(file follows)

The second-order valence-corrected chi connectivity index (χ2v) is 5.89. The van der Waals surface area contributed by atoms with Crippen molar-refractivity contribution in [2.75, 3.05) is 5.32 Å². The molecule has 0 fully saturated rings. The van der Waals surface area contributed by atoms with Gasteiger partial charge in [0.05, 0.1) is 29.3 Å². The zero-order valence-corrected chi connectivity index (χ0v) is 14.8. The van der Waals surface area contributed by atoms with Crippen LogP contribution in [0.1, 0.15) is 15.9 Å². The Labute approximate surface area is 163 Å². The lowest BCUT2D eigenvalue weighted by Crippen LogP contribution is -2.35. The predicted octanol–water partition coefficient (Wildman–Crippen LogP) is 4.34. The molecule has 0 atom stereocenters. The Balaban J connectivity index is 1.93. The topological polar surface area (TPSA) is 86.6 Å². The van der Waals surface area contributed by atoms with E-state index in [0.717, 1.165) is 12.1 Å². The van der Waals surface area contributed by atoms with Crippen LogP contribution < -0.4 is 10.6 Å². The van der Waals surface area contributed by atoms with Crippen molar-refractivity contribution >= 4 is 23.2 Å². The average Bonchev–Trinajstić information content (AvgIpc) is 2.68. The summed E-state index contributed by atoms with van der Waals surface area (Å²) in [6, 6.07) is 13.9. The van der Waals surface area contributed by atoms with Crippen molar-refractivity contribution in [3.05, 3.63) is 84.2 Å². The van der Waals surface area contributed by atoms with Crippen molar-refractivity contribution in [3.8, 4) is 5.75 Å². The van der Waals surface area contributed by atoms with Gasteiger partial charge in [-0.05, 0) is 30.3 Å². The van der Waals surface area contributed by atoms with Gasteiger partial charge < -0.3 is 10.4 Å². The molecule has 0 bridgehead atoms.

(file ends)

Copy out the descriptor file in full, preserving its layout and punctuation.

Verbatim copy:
The second-order valence-corrected chi connectivity index (χ2v) is 5.89. The van der Waals surface area contributed by atoms with Crippen molar-refractivity contribution in [2.75, 3.05) is 5.32 Å². The molecule has 0 fully saturated rings. The van der Waals surface area contributed by atoms with Gasteiger partial charge in [0.05, 0.1) is 29.3 Å². The zero-order valence-corrected chi connectivity index (χ0v) is 14.8. The van der Waals surface area contributed by atoms with Crippen LogP contribution in [0.1, 0.15) is 15.9 Å². The Labute approximate surface area is 163 Å². The lowest BCUT2D eigenvalue weighted by Crippen LogP contribution is -2.35. The predicted octanol–water partition coefficient (Wildman–Crippen LogP) is 4.34. The molecule has 0 atom stereocenters. The Balaban J connectivity index is 1.93. The topological polar surface area (TPSA) is 86.6 Å². The van der Waals surface area contributed by atoms with E-state index in [0.717, 1.165) is 12.1 Å². The van der Waals surface area contributed by atoms with Crippen LogP contribution < -0.4 is 10.6 Å². The van der Waals surface area contributed by atoms with Crippen molar-refractivity contribution >= 4 is 23.2 Å². The average Bonchev–Trinajstić information content (AvgIpc) is 2.68. The summed E-state index contributed by atoms with van der Waals surface area (Å²) in [6, 6.07) is 13.9. The van der Waals surface area contributed by atoms with Crippen molar-refractivity contribution in [3.05, 3.63) is 84.2 Å². The van der Waals surface area contributed by atoms with Crippen molar-refractivity contribution in [3.8, 4) is 5.75 Å². The van der Waals surface area contributed by atoms with Gasteiger partial charge in [-0.05, 0) is 30.3 Å². The van der Waals surface area contributed by atoms with Gasteiger partial charge < -0.3 is 10.4 Å². The molecule has 0 bridgehead atoms.